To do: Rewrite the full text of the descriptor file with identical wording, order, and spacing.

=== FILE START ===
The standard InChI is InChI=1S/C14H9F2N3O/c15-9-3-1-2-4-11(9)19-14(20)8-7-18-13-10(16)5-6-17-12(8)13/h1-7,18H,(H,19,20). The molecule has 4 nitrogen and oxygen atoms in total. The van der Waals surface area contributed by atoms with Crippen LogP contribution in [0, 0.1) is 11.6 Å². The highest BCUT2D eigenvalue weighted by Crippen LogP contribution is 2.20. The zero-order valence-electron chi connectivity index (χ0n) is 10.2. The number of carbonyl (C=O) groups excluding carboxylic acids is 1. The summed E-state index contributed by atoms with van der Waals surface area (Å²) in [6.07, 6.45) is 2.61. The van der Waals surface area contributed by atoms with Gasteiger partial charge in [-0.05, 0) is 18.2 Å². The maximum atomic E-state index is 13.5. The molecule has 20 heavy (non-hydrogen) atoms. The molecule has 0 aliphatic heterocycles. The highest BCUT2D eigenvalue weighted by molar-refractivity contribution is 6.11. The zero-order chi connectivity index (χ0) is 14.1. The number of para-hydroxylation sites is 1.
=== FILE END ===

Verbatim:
The standard InChI is InChI=1S/C14H9F2N3O/c15-9-3-1-2-4-11(9)19-14(20)8-7-18-13-10(16)5-6-17-12(8)13/h1-7,18H,(H,19,20). The molecule has 4 nitrogen and oxygen atoms in total. The van der Waals surface area contributed by atoms with Crippen LogP contribution in [0, 0.1) is 11.6 Å². The highest BCUT2D eigenvalue weighted by Crippen LogP contribution is 2.20. The zero-order valence-electron chi connectivity index (χ0n) is 10.2. The number of carbonyl (C=O) groups excluding carboxylic acids is 1. The summed E-state index contributed by atoms with van der Waals surface area (Å²) in [6.07, 6.45) is 2.61. The van der Waals surface area contributed by atoms with Gasteiger partial charge in [-0.05, 0) is 18.2 Å². The maximum atomic E-state index is 13.5. The molecule has 20 heavy (non-hydrogen) atoms. The molecule has 0 aliphatic heterocycles. The highest BCUT2D eigenvalue weighted by molar-refractivity contribution is 6.11. The zero-order chi connectivity index (χ0) is 14.1. The number of para-hydroxylation sites is 1.